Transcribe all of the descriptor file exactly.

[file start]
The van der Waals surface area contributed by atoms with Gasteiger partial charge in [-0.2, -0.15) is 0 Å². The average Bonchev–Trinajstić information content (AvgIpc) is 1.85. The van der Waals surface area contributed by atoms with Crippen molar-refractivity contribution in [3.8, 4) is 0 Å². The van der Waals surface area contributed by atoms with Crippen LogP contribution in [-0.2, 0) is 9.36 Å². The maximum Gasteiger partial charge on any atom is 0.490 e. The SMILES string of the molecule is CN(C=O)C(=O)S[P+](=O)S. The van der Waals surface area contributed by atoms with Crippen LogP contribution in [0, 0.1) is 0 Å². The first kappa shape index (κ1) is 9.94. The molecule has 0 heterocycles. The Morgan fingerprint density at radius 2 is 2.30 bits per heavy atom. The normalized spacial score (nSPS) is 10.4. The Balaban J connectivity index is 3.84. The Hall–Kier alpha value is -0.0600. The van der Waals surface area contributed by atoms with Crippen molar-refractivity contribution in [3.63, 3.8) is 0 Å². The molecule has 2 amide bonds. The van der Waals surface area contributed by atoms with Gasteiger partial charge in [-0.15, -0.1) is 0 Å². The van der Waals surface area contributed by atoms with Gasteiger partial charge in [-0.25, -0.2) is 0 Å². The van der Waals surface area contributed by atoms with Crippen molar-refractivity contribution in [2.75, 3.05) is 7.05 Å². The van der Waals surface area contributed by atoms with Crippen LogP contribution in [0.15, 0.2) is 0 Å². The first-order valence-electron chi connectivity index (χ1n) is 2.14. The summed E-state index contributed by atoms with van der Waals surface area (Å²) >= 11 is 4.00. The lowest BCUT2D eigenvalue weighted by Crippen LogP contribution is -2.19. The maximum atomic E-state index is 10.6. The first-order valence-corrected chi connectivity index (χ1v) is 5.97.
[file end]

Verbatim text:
The van der Waals surface area contributed by atoms with Gasteiger partial charge in [-0.2, -0.15) is 0 Å². The average Bonchev–Trinajstić information content (AvgIpc) is 1.85. The van der Waals surface area contributed by atoms with Crippen molar-refractivity contribution in [3.8, 4) is 0 Å². The van der Waals surface area contributed by atoms with Crippen LogP contribution in [-0.2, 0) is 9.36 Å². The maximum Gasteiger partial charge on any atom is 0.490 e. The SMILES string of the molecule is CN(C=O)C(=O)S[P+](=O)S. The van der Waals surface area contributed by atoms with Crippen LogP contribution in [0, 0.1) is 0 Å². The first kappa shape index (κ1) is 9.94. The molecule has 0 heterocycles. The Morgan fingerprint density at radius 2 is 2.30 bits per heavy atom. The normalized spacial score (nSPS) is 10.4. The Balaban J connectivity index is 3.84. The Hall–Kier alpha value is -0.0600. The van der Waals surface area contributed by atoms with Crippen molar-refractivity contribution in [3.63, 3.8) is 0 Å². The molecule has 2 amide bonds. The van der Waals surface area contributed by atoms with Gasteiger partial charge in [-0.15, -0.1) is 0 Å². The van der Waals surface area contributed by atoms with Gasteiger partial charge in [-0.25, -0.2) is 0 Å². The van der Waals surface area contributed by atoms with Crippen molar-refractivity contribution in [2.75, 3.05) is 7.05 Å². The van der Waals surface area contributed by atoms with Crippen LogP contribution in [0.15, 0.2) is 0 Å². The first-order valence-electron chi connectivity index (χ1n) is 2.14. The summed E-state index contributed by atoms with van der Waals surface area (Å²) >= 11 is 4.00. The lowest BCUT2D eigenvalue weighted by Crippen LogP contribution is -2.19. The maximum atomic E-state index is 10.6. The first-order valence-corrected chi connectivity index (χ1v) is 5.97.